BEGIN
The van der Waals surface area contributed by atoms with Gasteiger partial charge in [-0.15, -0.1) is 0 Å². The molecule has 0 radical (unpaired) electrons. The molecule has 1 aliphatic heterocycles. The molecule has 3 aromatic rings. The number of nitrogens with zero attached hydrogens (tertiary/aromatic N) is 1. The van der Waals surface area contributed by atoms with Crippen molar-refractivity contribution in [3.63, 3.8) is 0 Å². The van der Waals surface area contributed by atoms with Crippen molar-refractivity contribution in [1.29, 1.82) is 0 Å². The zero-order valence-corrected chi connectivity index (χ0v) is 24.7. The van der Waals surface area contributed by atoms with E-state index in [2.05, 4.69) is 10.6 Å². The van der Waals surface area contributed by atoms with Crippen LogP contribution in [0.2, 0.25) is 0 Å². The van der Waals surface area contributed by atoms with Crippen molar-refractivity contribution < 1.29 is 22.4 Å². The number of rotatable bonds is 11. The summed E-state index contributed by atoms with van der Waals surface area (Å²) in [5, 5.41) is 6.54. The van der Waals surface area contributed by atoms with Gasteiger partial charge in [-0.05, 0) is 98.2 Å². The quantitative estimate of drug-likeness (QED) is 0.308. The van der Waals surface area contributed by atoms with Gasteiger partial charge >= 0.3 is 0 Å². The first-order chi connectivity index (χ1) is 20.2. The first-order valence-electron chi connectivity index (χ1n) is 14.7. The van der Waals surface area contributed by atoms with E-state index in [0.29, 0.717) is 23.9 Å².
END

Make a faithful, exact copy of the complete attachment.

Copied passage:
The van der Waals surface area contributed by atoms with Gasteiger partial charge in [-0.15, -0.1) is 0 Å². The molecule has 0 radical (unpaired) electrons. The molecule has 1 aliphatic heterocycles. The molecule has 3 aromatic rings. The number of nitrogens with zero attached hydrogens (tertiary/aromatic N) is 1. The van der Waals surface area contributed by atoms with Crippen molar-refractivity contribution in [3.63, 3.8) is 0 Å². The van der Waals surface area contributed by atoms with Crippen molar-refractivity contribution in [1.29, 1.82) is 0 Å². The zero-order valence-corrected chi connectivity index (χ0v) is 24.7. The van der Waals surface area contributed by atoms with E-state index in [2.05, 4.69) is 10.6 Å². The van der Waals surface area contributed by atoms with Crippen LogP contribution in [0.2, 0.25) is 0 Å². The van der Waals surface area contributed by atoms with Crippen molar-refractivity contribution < 1.29 is 22.4 Å². The number of rotatable bonds is 11. The summed E-state index contributed by atoms with van der Waals surface area (Å²) in [5, 5.41) is 6.54. The van der Waals surface area contributed by atoms with Gasteiger partial charge in [-0.05, 0) is 98.2 Å². The quantitative estimate of drug-likeness (QED) is 0.308. The van der Waals surface area contributed by atoms with Gasteiger partial charge >= 0.3 is 0 Å². The first-order chi connectivity index (χ1) is 20.2. The first-order valence-electron chi connectivity index (χ1n) is 14.7. The van der Waals surface area contributed by atoms with E-state index in [0.29, 0.717) is 23.9 Å².